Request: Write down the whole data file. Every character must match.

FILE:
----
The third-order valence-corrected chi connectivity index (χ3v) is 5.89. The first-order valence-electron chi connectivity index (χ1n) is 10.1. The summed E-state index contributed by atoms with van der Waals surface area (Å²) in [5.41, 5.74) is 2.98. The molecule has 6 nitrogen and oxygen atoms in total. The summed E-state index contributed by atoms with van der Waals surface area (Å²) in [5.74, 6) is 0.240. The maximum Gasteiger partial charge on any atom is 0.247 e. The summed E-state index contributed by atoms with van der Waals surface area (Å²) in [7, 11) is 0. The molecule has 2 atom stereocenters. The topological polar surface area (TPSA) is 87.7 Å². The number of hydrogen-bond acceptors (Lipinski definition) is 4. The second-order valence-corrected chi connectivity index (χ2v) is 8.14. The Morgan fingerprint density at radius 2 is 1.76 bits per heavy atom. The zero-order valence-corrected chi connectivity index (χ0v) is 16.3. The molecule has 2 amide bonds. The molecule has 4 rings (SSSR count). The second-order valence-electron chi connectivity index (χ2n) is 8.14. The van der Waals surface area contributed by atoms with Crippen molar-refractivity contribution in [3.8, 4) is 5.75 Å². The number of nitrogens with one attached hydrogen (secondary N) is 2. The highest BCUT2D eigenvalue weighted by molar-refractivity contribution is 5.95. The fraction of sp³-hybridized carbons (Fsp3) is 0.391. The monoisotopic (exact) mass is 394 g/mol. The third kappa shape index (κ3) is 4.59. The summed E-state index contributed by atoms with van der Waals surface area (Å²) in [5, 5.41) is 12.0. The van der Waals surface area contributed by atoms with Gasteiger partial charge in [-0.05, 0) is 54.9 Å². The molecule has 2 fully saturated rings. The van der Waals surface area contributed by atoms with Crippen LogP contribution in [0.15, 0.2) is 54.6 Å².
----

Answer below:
The third-order valence-corrected chi connectivity index (χ3v) is 5.89. The first-order valence-electron chi connectivity index (χ1n) is 10.1. The summed E-state index contributed by atoms with van der Waals surface area (Å²) in [5.41, 5.74) is 2.98. The molecule has 6 nitrogen and oxygen atoms in total. The summed E-state index contributed by atoms with van der Waals surface area (Å²) in [5.74, 6) is 0.240. The maximum Gasteiger partial charge on any atom is 0.247 e. The summed E-state index contributed by atoms with van der Waals surface area (Å²) in [7, 11) is 0. The molecule has 2 atom stereocenters. The topological polar surface area (TPSA) is 87.7 Å². The number of hydrogen-bond acceptors (Lipinski definition) is 4. The second-order valence-corrected chi connectivity index (χ2v) is 8.14. The Morgan fingerprint density at radius 2 is 1.76 bits per heavy atom. The zero-order valence-corrected chi connectivity index (χ0v) is 16.3. The molecule has 2 amide bonds. The molecule has 4 rings (SSSR count). The second-order valence-electron chi connectivity index (χ2n) is 8.14. The van der Waals surface area contributed by atoms with Crippen molar-refractivity contribution in [3.8, 4) is 5.75 Å². The number of nitrogens with one attached hydrogen (secondary N) is 2. The highest BCUT2D eigenvalue weighted by molar-refractivity contribution is 5.95. The fraction of sp³-hybridized carbons (Fsp3) is 0.391. The monoisotopic (exact) mass is 394 g/mol. The third kappa shape index (κ3) is 4.59. The summed E-state index contributed by atoms with van der Waals surface area (Å²) in [5, 5.41) is 12.0. The van der Waals surface area contributed by atoms with Gasteiger partial charge in [-0.05, 0) is 54.9 Å². The molecule has 2 fully saturated rings. The van der Waals surface area contributed by atoms with Crippen LogP contribution in [0.15, 0.2) is 54.6 Å².